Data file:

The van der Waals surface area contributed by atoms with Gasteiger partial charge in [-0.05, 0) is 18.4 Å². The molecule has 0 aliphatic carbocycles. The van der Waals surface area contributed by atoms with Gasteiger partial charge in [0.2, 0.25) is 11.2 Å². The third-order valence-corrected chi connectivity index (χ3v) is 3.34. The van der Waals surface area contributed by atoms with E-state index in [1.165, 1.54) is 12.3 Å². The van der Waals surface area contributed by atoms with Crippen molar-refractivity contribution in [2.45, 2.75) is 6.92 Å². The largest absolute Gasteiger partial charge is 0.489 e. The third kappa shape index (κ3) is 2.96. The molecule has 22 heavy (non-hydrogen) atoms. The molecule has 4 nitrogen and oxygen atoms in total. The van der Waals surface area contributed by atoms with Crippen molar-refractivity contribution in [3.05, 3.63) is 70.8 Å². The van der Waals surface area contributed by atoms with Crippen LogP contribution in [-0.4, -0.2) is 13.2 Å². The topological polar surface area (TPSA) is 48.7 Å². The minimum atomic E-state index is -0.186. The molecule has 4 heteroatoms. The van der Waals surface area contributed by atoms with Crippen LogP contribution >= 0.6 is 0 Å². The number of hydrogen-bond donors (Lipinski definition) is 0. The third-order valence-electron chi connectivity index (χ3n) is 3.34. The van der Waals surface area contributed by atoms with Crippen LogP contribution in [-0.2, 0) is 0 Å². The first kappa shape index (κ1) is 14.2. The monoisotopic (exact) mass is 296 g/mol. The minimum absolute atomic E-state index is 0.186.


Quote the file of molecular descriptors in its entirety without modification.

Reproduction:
The van der Waals surface area contributed by atoms with Gasteiger partial charge in [-0.05, 0) is 18.4 Å². The molecule has 0 aliphatic carbocycles. The van der Waals surface area contributed by atoms with Gasteiger partial charge in [0.2, 0.25) is 11.2 Å². The third-order valence-corrected chi connectivity index (χ3v) is 3.34. The van der Waals surface area contributed by atoms with E-state index in [1.165, 1.54) is 12.3 Å². The van der Waals surface area contributed by atoms with Crippen molar-refractivity contribution in [2.45, 2.75) is 6.92 Å². The largest absolute Gasteiger partial charge is 0.489 e. The third kappa shape index (κ3) is 2.96. The molecule has 22 heavy (non-hydrogen) atoms. The molecule has 4 nitrogen and oxygen atoms in total. The van der Waals surface area contributed by atoms with Crippen molar-refractivity contribution in [3.05, 3.63) is 70.8 Å². The van der Waals surface area contributed by atoms with Crippen LogP contribution in [-0.4, -0.2) is 13.2 Å². The topological polar surface area (TPSA) is 48.7 Å². The minimum atomic E-state index is -0.186. The molecule has 4 heteroatoms. The van der Waals surface area contributed by atoms with Crippen LogP contribution >= 0.6 is 0 Å². The number of hydrogen-bond donors (Lipinski definition) is 0. The third-order valence-electron chi connectivity index (χ3n) is 3.34. The van der Waals surface area contributed by atoms with Crippen LogP contribution in [-0.2, 0) is 0 Å². The first kappa shape index (κ1) is 14.2. The monoisotopic (exact) mass is 296 g/mol. The minimum absolute atomic E-state index is 0.186.